I am a medical ethicist. Soon after getting my Ph.D. in patient-care ethics my son had kidney cancer – he was only 10 months old. That was 24 years ago. Ever since I’ve been at least tangentially involved in discussions and writing about the organ shortage academically. One issue that came up over and over again was that Iran claimed to have solved its organ shortage, but everyone I knew dismissed it as an exaggeration, a misrepresentation of what they had done, or just plain old Iranian propaganda. I decided I wanted to go see for myself – What if they really had solved their organ shortage? Then maybe we could learn something from their experience. When I came back, I decided what I had seen was too remarkable to just go into an academic article or monograph. It wasn’t the data that was important, it was the stories I had heard – and my own story of discovery. So I decided to write a book with a general audience in mind. I wanted to tell the story of pain and sorrow, of success and failure, of people willing to help others to help themselves and their families.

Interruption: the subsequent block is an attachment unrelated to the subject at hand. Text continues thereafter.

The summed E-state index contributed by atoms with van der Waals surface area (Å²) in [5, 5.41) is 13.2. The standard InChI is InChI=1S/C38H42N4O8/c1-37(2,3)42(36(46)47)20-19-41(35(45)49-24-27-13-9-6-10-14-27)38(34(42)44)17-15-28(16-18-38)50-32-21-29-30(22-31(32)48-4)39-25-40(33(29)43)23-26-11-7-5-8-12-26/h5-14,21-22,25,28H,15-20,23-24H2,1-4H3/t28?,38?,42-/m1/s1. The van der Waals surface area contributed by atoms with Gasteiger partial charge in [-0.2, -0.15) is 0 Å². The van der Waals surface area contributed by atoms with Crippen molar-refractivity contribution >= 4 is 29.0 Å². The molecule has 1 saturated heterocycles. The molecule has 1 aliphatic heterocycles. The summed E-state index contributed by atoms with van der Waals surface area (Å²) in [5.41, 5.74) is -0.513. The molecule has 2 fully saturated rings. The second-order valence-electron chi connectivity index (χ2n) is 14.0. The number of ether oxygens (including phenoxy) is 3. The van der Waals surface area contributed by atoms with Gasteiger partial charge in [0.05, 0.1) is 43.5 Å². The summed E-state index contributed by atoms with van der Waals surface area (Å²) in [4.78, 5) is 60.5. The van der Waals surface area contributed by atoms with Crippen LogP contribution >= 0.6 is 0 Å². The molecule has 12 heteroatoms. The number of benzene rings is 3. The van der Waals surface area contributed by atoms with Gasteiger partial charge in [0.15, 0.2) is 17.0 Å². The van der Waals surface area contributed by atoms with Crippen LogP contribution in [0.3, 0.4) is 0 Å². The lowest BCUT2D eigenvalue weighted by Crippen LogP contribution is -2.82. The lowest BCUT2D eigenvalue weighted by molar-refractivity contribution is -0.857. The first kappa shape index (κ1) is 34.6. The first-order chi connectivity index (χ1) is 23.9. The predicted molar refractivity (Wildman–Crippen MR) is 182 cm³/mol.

Christina T. – Did you have any growing pains with this novel?
More than I can count. This is my first creative non-fiction book. I read many books on ethnographic writing and how to tell a story without changing any of the facts — to be true non-fiction I had to quote people exactly. I couldn’t make up any dialogue that had to do with the people I interviewed in Iran or the U.S. – BUT, I could make things more interesting by adding my own feelings, dreams, fears, and stories (all true) from my childhood.
The novelty of my book is that it is true – my book is remarkable specifically because the people I met and the problems they face actually do exist.
Christina T. – Do you have a message you try to convey when writing a story?
My story conveys one message – the truth is more important than theory or political agenda. Iran has solved it kidney shortage, but there are many good and bad things going on in Iran. The truth is never as easy as people try to make it. There is much we can learn from what Iran has done, but the lessons are both what to do and what not to do.
Christina T. – What are you reading right now?